Every year he has gone to the same school with the same kids in the same community. Until now he has been educated in a community that knew he was adopted. My striding brought him here. That’s why when relocating the mister and I did lots of research and chose the school before selecting our new home. We knew a good school was the key to his success.
Yesterday we visited that new school and we let him set the pace and take the lead. He shook hands, introduced himself, and let people know what he needed. When it was all said and done he said, “This new school is awesome!” For any parent that relocates with school-aged children, you know it was a great relief to us to hear him say that.
One thing we didn’t do was discuss the fact that he’s adopted with his new school administrators. Why would we need to share that at all? Being an adoptive family adds an additional lens to every aspect of our life especially as it relates to school. I think we didn’t touch on adoption yesterday because as he grows we are encouraging him to set the pace on what part of his narrative he shares with the world. It’s important that he knows he’s adopted but even more important that he decides who gets to know his story. Many adoptive parents don’t always understand that our children have the right to say who gets to know their story and who doesn’t.
The adoption process itself is in part to blame. When you are adopting, a big part of that journey is making it public. For those who require monetary support, sharing your story is a major part of that journey. A former adoption co-worker shared a story of meeting a dear friend’s new adopted daughter. After saying how cute the baby was she bravely asked: “So what’s her story?” What the adoptive mother said next, changed our adoption journey forever. She kindly responded with ”We are not comfortable with sharing her story with everyone when she doesn’t even know it. We’d prefer to keep it private for now.” I thought their stance was impressive. From that moment on, both the Mr. and I agreed that we needed to set firm boundaries on how we shared his narrative.
When he was younger, hubby and I navigated his story. Living in a small rural community at the time, it was important for us to set firm boundaries with who knew the details of his story and who didn’t. Now that he’s older and understands the concept of adoption he gets to determine who knows and who doesn’t. Even in sharing this part of our journey I needed to get his permission to post it.
Educators & Adoption
With that said, I do believe that it is important if not critical that teachers know if they have an adopted child in their classroom. In my professional and personal experience, some adoptive parents don’t always get why sharing that information is important. For our family, sharing that our child is adopted is very different than sharing his adoption story. Providing educators with information about our child’s specific needs help our son continue to learn and embrace his story. We believe our adoption story can be private but it should never be a secret.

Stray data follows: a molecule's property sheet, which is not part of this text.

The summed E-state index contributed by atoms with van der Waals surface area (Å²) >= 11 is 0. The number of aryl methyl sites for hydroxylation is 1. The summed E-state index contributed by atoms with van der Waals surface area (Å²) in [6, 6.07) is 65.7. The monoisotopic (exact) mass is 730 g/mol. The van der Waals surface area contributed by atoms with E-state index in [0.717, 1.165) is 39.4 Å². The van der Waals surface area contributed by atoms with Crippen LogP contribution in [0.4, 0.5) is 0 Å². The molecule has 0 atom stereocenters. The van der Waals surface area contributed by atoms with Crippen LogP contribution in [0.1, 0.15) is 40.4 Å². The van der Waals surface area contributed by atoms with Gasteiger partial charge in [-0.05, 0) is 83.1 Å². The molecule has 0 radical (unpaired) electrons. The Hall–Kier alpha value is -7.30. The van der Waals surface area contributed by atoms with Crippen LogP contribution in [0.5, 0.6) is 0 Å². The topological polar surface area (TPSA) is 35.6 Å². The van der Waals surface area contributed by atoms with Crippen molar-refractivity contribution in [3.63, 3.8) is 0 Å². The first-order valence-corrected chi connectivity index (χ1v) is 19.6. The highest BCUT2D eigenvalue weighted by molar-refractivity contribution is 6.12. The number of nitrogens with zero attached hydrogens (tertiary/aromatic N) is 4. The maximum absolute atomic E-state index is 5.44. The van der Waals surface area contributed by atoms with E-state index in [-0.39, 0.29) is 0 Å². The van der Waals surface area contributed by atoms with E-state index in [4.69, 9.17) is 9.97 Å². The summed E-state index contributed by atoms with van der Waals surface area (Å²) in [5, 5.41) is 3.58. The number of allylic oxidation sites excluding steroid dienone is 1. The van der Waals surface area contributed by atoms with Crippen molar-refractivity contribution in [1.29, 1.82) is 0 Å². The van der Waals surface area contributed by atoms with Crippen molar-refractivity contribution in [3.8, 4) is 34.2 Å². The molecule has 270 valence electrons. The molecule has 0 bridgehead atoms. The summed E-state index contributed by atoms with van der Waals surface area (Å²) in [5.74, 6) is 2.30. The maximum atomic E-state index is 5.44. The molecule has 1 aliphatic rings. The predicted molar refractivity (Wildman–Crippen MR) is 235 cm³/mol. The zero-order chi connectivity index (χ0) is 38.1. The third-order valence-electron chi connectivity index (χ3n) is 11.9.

I have found that in today’s modern adoption world there are many tools for parents and teachers to use that help with engaging in an honest conversation about adoption. My good friends at the Quality Improvement Center for Adoption & Guardianship Support and Preservation developed the easy to read handout entitled “What Teachers Should Know About Adoption.” As with any tool take from it what applies to your family and chuck the rest. Another tool that has been invaluable for our family is the WISEUP workbook by CASE. This tool helps adopted youth and their parents role-play how they would respond to tough questions about their adoption with peers.
Last night, I was discussing with our little man how he felt about his sharing his adoption story at school. What he shared was pretty mature if you ask me. He said, “I think teachers should always know I was adopted and I will let the kids know once I can trust them.” Here are three reasons we share that our son is adopted with his teachers:
1. Adoption Sensitive Classrooms - We want teachers to create adoption sensitive classrooms. It’s crucial that teachers know that some adopted kids are “grappling with issues related to identity, belonging, or attachment; managing complex and/or non-traditional relationships and roles with their birth family; experiencing loss and grief; and figuring out how to be in a family of a different culture or ethnic group.”
2. Assignments Matter - We desire a classroom that considers adopted children when selecting assignments, and celebrating holidays. Often, family tree assignments are difficult for kids who have been adopted. I do believe that assignments like these can help foster an intentional conversation with your child about adoption, however, it must be one that parents are aware of in advance. In addition, teachers may be open to modifying their teaching plans to be adoption informed.
3. Adoption Status - We want to encourage teachers to recognize that children might be sensitive about their adoption status. It will help teachers be aware of conversations that may come up in the classroom. For some children, difficult anniversaries impact their ability to learn. Teachers who are aware of this can be a help to their adopted student rather than a hindrance.
According to the Institute for Family Studies “Adoptive parents reported that an 83% majority of their children enjoyed going to school and nearly half - 49% - were doing ‘excellent’ or ‘above average’ school work.” With the right support and information educators can help their adoptive students thrive.